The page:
Like many, I plan on purchasing Google Glass the moment it becomes available. I have a feeling the novelty will only last a couple months, but I still want to experience augmented reality. Then, it will probably end up with my Xoom… on a shelf, collecting dust. But, that’s only because I live a pretty boring life, unlike the people in the video below.
I don’t exactly know what to expect yet, but I’m excited. Unfortunately, others are afraid of what they don’t understand. Take for instance an article posted on The Street titled, “Watch Out for Google Glasses.” Right from the start, the author has already misspelled the name of the product. He describes himself as having “… opinions on all things political and technological, occasionally well-informed” according to his Twitter bio. I think it is safe to say that today, he was not well-informed.
The article goes on to make ridiculous statements, with the most outlandish being that Google Glass will populate strangers’ displays with your personal information, including social security number.
Let’s say that I’m standing behind the counter at a business establishment — bank, fast-food restaurant, airline check-in counter, whatever. My Google Glasses might display the social security number, the general rap sheet, social media appearances, and so on, of the person in front of me.
Perhaps that’s a good thing. Some people will think it’s creepy, though. Can you imagine the bar scene when people start wearing Google Glasses? Within a second or two, you will have all available information about the person in front of you. Some of that information may not be so flattering.
Even if Google somehow could instantly recognize every random person you encounter, they would not provide personal information about them. I would not be surprised to see basic information about friends and family displayed once the product has been available for a couple years, but only from people who are in your Google circles. Even then, it will certainly never show Social Security Numbers. A 3rd party developer puts it well in the comments below his own article:
3rd party developer here (Android and Web-Development background). Posting personal information like SSN would be extremely difficult to do, and illegal without consent of the person who the personal info belongs to.
There are limitations to what anyone can do, especially within the realms of the hardware they have available. Do you really think that Glass is going to have the battery power to constantly scan its environment and constantly upload this information to the internet in order to provide the augmented reality that the author puts forth? There is no way this is a possibility.
Another main concern for the author is being recorded the moment he leaves his house. He seems to think that Google Glass has an infinite amount of storage space and bandwidth, literally recording and uploading a live feed to Google in real time.
Google Glasses will make all social/public interaction highly awkward. You’re on YouTube everywhere you go. A few short months after their introduction, Google Glasses could already be so widespread that you will be on camera once you stick your nose out your front door.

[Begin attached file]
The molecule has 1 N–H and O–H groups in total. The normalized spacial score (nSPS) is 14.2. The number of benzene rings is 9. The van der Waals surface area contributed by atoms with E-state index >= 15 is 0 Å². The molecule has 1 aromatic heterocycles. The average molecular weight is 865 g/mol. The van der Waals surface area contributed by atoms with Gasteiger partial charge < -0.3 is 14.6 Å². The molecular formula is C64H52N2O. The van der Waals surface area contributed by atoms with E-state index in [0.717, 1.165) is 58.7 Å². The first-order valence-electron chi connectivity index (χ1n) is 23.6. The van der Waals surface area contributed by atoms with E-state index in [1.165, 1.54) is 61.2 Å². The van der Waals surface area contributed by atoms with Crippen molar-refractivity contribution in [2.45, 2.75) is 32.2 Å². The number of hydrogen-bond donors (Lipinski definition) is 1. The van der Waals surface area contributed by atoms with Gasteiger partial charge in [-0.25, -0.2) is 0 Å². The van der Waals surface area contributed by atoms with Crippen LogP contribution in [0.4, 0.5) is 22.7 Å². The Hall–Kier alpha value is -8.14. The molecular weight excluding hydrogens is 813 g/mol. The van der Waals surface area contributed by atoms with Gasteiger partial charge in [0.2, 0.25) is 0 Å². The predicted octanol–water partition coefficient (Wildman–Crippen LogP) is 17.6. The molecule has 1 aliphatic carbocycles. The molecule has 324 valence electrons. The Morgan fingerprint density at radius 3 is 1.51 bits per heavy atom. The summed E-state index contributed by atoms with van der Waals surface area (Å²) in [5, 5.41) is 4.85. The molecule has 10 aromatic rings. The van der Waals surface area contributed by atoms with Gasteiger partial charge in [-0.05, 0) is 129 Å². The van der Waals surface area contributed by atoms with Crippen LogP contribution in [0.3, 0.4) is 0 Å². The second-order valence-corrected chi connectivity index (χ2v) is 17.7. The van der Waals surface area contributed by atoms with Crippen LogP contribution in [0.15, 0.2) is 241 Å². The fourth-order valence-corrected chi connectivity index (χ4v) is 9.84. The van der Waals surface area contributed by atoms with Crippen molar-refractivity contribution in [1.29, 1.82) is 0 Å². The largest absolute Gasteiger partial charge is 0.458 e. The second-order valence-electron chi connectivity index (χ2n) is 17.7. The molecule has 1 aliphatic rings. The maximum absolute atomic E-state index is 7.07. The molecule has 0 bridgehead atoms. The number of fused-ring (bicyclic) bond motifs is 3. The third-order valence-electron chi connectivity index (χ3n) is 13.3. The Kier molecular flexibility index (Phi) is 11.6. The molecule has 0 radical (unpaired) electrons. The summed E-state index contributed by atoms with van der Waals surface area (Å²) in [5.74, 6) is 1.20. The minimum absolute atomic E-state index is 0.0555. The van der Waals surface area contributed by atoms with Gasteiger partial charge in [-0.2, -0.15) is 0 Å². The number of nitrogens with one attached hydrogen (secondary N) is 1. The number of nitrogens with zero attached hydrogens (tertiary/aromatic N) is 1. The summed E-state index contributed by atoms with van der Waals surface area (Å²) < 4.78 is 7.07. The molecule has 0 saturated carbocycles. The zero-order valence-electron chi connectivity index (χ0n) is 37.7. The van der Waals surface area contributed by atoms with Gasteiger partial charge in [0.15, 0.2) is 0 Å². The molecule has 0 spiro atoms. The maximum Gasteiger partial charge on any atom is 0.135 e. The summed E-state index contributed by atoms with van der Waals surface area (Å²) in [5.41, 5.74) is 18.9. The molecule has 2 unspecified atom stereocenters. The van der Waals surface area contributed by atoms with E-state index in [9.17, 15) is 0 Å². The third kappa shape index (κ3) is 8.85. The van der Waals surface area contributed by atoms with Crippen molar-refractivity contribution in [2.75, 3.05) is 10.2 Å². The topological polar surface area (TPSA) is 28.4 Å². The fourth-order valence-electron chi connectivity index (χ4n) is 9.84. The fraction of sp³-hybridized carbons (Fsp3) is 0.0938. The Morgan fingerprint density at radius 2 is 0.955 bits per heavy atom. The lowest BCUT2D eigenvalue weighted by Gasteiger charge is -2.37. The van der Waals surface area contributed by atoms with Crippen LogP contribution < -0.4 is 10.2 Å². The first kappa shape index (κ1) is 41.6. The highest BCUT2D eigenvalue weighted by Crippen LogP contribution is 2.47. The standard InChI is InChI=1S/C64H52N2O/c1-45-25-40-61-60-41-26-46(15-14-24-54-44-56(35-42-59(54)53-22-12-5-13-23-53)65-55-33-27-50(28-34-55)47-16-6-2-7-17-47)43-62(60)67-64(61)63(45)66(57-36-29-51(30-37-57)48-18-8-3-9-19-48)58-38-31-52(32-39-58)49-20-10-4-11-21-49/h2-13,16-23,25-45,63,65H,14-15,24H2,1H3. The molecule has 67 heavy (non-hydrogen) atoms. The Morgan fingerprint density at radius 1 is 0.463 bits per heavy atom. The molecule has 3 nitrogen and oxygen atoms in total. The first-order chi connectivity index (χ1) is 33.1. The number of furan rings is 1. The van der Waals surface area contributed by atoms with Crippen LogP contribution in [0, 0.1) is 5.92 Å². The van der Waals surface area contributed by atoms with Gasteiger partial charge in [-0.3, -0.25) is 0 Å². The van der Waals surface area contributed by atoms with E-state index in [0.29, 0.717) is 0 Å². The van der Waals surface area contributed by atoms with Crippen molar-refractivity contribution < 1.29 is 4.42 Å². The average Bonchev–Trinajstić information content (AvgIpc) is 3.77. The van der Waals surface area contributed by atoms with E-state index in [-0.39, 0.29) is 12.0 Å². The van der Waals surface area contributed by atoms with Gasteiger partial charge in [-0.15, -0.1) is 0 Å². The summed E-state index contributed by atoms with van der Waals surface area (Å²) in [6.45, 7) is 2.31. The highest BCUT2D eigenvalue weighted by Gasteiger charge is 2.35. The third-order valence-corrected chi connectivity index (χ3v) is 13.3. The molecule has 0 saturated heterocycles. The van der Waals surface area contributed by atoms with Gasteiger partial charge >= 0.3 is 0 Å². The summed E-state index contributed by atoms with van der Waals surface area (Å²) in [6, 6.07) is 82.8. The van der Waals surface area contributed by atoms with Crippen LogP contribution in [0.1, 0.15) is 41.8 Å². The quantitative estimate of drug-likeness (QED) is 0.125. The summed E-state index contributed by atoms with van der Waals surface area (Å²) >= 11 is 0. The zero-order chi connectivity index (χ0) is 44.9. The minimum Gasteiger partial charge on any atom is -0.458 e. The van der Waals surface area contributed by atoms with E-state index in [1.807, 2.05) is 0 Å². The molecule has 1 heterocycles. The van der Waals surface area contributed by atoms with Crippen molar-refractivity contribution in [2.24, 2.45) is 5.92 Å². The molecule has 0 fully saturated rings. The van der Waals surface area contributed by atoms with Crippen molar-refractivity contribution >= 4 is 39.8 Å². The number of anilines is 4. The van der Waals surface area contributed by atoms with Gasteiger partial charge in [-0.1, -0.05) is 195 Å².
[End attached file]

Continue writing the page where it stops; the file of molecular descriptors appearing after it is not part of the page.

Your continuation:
This just isn’t true. If you’ve ever recorded a long event with your cellphone, such as a child’s birthday party or little league game, you’ve encountered the limitations of these devices. Most newer phones only last a couple hours before either the battery is dead or the memory card is full. In short, people will not be recording everywhere they go.
Despite all of this, the author does raise a single valid point: will it be easier for people to record you without permission? When we take into consideration the storage and battery limitations of Google Glass, we understand that it cannot record continuously. Therefore, when you first encounter someone with Glass, they are most likely not already recording.
If they want to start recording at some point, they must verbally say aloud, “OK Glass, record a video.” There will probably be a way to do this manually from the keypad as well. Either way, there will be a noticeable action taking place to warn you. Could someone inconspicuously activate a recording in one room and then enter yours? Of course; it’s always a possibility. Still, I’m no more worried about being recorded next year as I am right now.
I feel that the author could have made a strong argument to show that Google Glass could be used for inconspicuous recording, which could be a serious problem. Unfortunately, he failed to do so, instead spending the duration of the article discussing non-existent, hypothetical possibilities as if they were fact.
Supplemental thoughts: I found one last technology error in the article worth mentioning.
Some people prefer to stay off the grid. They pay cash, they drive a car without GPS, they don’t have a cell phone, and they’re not members of online social networks. They have been able to stay out of most publicly available databases.
GPS is a one way system. Satellites orbit the Earth, transmitting their location and time to the ground below. GPS receivers triangulate position based on the time latency (see: distance) from each satellite. You could live your life “off the grid” and still use GPS; absolutely zero information is broadcast from the receiver’s end.